AMD announced on Wednesday the general availability of its Opteron A1100 series developer kit, and the inclusion of the company’s very first 64-bit ARM-based processor, codenamed “Seattle.” AMD began sampling out this chip earlier this year, which will take on Applied Micro’s X-Gene in the server processor market. AMD boasts that it’s currently the first to provide a standard ARM Cortex-A57-based server platform for software developers and integrators. Read: AMD’s 64-bit ARM Based Server Processor ‘Seattle’
“The journey toward a more efficient infrastructure for large-scale datacenters is taking a major step forward today with broader availability of our AMD Opteron A1100-Series development kit,” said Suresh Gopalakrishnan, general manager and vice president, Server business unit, AMD. “After successfully sampling to major ecosystem partners such as firmware, OS, and tools providers, we are taking the next step in what will be a collaborative effort across the industry to reimagine the data center based on the open business model of ARM innovation.”
The development kit, priced at $2,999, is packaged in a micro-ATX form factor and includes the quad-core Seattle chip, 16 GB of DDR3 DRAM (2x Registered DIMMs), PCIe connectors configurable as a single x8 or dual x4 ports, eight SATA connectors, a standard UEFI boot environment, and the Fedora operating system environment. The kit is compatible with standard power supplies, and uses the standard Linux GNU tools.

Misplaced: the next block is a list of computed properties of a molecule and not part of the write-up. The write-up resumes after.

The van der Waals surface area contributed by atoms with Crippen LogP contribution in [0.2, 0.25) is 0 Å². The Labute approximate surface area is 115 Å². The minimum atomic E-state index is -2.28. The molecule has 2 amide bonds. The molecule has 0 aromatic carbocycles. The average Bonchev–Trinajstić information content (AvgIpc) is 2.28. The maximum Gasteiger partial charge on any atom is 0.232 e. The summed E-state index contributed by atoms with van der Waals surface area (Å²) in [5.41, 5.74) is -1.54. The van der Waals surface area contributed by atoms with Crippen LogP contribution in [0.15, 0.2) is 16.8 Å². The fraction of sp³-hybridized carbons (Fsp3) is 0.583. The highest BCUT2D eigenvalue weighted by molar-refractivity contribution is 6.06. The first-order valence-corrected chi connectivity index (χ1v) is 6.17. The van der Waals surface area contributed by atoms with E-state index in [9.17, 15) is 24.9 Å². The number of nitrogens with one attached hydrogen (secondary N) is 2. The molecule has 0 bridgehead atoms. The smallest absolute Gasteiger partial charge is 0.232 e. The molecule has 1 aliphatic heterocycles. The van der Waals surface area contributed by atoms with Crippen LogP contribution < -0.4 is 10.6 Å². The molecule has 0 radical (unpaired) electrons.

The new developer kit also comes packed with an Apache web server, a MySQL database engine, and PHP scripting language. Java 7 and 8 allows developers to work in a 64-bit ARM environment, the company reports.
According to AMD, the new Opteron A1100 Series supports four and eight ARM Cortex-A57 cores. The series also supports up to 4 MB of shared L2 and 8 MB of shared L3 cache, up to 4 SODIMM, UDIMM or RDIMMs, and eight lanes of PCI-Express Gen 3 I/O. The chip can also handle eight SATA 3 ports, two 10 Gigabit Ethernet ports, and ARM TrustZone technology.
“With this announcement, AMD becomes the only provider of 64-bit ARM server hardware with complete ARMv8 instruction set support to foster the development of the ecosystem for efficient storage, Web applications and hosting. AMD is the only provider to offer the standard ARM Cortex-A57 technology,” the press release stated.
Developers of hardware and software, as well as early adopters in large data centers, are eligible to use this new developer kit; you can apply at amd.com/arm.
The launch of the development kit arrives several months after AMD introduced its Project Skybridge initiative back in May. Starting in 2015, AMD will be looking to make x86 and ARM-based chips pin-compatible so that both chips can run on the same motherboard.
“The 64-bit ARM variant of ‘Project SkyBridge’ will be based on the ARM Cortex-A57 core and is AMD’s first Heterogeneous System Architecture (HSA) platform for Android; the x86 variant will feature next-generation ‘Puma+’ CPU cores,” AMD’s press release stated. “The ‘Project SkyBridge’ family will feature full SoC integration, AMD Graphics Core Next technology, HSA, and AMD Secure Technology via a dedicated Platform Security Processor (PSP).”
The company also plans to introduce products based on K12, a high-performance, low-power ARM-based core, in 2016.